Environment Secretary launches Year of Green Action
Environment Secretary Michael Gove has kicked off our Year of Green Action – a year-long drive to get more people from all backgrounds involved in projects to improve the natural world.
The campaign provides a focal point for organisations, individuals, communities and businesses to learn more about their environmental impact and take action to reduce it. The launch has been covered today by the Telegraph, Express, Daily Mail and Horticulture Week.
Speaking at ZSL London Zoo yesterday evening, the Environment Secretary also allocated £10 million to help children from disadvantaged backgrounds better access the natural environment – with grants awarded to projects that will create greener school grounds and increase the number of school visits to local parks, wildlife sites, care farms and National Parks.
Environment Secretary Michael Gove said:
I am delighted to launch the Year of Green Action. Over the next 12 months we will work with businesses and communities to create ways for people from all backgrounds to connect with nature, protect our environment, and contribute to restoring our natural world.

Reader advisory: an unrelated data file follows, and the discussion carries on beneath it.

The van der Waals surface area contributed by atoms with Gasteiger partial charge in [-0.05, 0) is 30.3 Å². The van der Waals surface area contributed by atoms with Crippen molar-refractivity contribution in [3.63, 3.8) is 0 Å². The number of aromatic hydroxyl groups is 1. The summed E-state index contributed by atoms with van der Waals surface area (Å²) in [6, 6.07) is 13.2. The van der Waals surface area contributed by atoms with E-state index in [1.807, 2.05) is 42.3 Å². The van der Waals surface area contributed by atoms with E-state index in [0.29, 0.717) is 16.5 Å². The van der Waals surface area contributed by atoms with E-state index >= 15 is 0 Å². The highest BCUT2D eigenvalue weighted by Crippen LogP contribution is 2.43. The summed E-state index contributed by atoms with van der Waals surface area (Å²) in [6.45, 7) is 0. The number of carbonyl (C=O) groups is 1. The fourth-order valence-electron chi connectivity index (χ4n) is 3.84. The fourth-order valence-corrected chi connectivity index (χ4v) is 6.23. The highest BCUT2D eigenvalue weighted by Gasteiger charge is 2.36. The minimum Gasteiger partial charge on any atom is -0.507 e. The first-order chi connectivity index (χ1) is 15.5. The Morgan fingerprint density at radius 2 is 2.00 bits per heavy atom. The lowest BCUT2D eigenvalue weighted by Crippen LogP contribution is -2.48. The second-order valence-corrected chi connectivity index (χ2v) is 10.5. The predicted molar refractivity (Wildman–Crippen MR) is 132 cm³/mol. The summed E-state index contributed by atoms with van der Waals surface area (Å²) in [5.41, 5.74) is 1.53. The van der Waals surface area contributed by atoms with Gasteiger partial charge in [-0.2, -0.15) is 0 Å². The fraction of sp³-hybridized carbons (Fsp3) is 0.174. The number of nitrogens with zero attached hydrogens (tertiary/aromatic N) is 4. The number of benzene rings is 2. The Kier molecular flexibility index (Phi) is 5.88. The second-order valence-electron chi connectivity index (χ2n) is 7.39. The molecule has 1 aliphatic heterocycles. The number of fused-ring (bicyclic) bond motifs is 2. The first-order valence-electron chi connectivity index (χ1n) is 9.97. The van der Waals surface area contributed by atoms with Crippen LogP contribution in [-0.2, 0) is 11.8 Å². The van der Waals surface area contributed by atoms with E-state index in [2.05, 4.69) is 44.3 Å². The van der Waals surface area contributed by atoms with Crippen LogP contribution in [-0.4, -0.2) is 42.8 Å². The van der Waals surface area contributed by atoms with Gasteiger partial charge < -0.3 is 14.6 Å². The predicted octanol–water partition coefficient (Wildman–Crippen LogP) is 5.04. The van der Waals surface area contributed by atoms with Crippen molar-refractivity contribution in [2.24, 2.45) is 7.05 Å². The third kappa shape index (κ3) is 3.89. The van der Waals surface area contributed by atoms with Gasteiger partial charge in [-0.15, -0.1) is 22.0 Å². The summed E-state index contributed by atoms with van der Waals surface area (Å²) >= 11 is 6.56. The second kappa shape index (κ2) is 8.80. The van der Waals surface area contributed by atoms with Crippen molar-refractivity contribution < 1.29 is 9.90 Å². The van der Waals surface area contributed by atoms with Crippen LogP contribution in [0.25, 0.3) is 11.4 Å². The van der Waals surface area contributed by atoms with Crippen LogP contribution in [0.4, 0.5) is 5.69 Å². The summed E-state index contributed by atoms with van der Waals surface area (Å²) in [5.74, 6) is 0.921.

As the future stewards of our planet, children and young people have a vital role to play in this. The £10million boost outlined today will help ensure there are no barriers for young people to access the benefits of the natural world and importantly enable them to play their part in environmental protection.
While at ZSL London Zoo, the Environment Secretary also offered his backing to the #iwill4nature initiative, the charity Step Up To Serve’s contribution to the Year of Green Action. This is nationwide campaign to grow environmental youth social action and support a series of activities for young people to connect with, protect and enhance nature. This includes appointing young ambassadors to drive environmental action in their communities and encourage environmental volunteering such as litter picking, planting pollinator-friendly flowers or fundraising to maintain or enhance green spaces.